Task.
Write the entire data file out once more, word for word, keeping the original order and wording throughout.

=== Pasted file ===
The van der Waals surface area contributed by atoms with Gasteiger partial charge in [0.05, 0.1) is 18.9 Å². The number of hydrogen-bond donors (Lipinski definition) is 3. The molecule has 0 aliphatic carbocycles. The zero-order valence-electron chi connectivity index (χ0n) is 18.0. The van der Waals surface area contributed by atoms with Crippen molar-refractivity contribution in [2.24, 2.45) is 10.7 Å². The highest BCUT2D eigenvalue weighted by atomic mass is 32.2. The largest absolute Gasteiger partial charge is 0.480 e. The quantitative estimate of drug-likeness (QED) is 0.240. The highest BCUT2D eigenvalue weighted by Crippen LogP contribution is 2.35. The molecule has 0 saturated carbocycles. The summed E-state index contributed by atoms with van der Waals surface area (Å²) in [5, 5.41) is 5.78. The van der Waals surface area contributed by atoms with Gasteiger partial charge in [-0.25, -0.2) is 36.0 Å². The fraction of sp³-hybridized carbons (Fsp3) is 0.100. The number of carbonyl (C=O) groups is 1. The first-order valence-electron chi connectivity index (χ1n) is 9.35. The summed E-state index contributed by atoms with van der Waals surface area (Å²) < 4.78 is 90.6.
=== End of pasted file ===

The van der Waals surface area contributed by atoms with Gasteiger partial charge in [0.05, 0.1) is 18.9 Å². The number of hydrogen-bond donors (Lipinski definition) is 3. The molecule has 0 aliphatic carbocycles. The zero-order valence-electron chi connectivity index (χ0n) is 18.0. The van der Waals surface area contributed by atoms with Crippen molar-refractivity contribution in [2.24, 2.45) is 10.7 Å². The highest BCUT2D eigenvalue weighted by atomic mass is 32.2. The largest absolute Gasteiger partial charge is 0.480 e. The quantitative estimate of drug-likeness (QED) is 0.240. The highest BCUT2D eigenvalue weighted by Crippen LogP contribution is 2.35. The molecule has 0 saturated carbocycles. The summed E-state index contributed by atoms with van der Waals surface area (Å²) in [5, 5.41) is 5.78. The van der Waals surface area contributed by atoms with Gasteiger partial charge in [-0.25, -0.2) is 36.0 Å². The fraction of sp³-hybridized carbons (Fsp3) is 0.100. The number of carbonyl (C=O) groups is 1. The first-order valence-electron chi connectivity index (χ1n) is 9.35. The summed E-state index contributed by atoms with van der Waals surface area (Å²) < 4.78 is 90.6.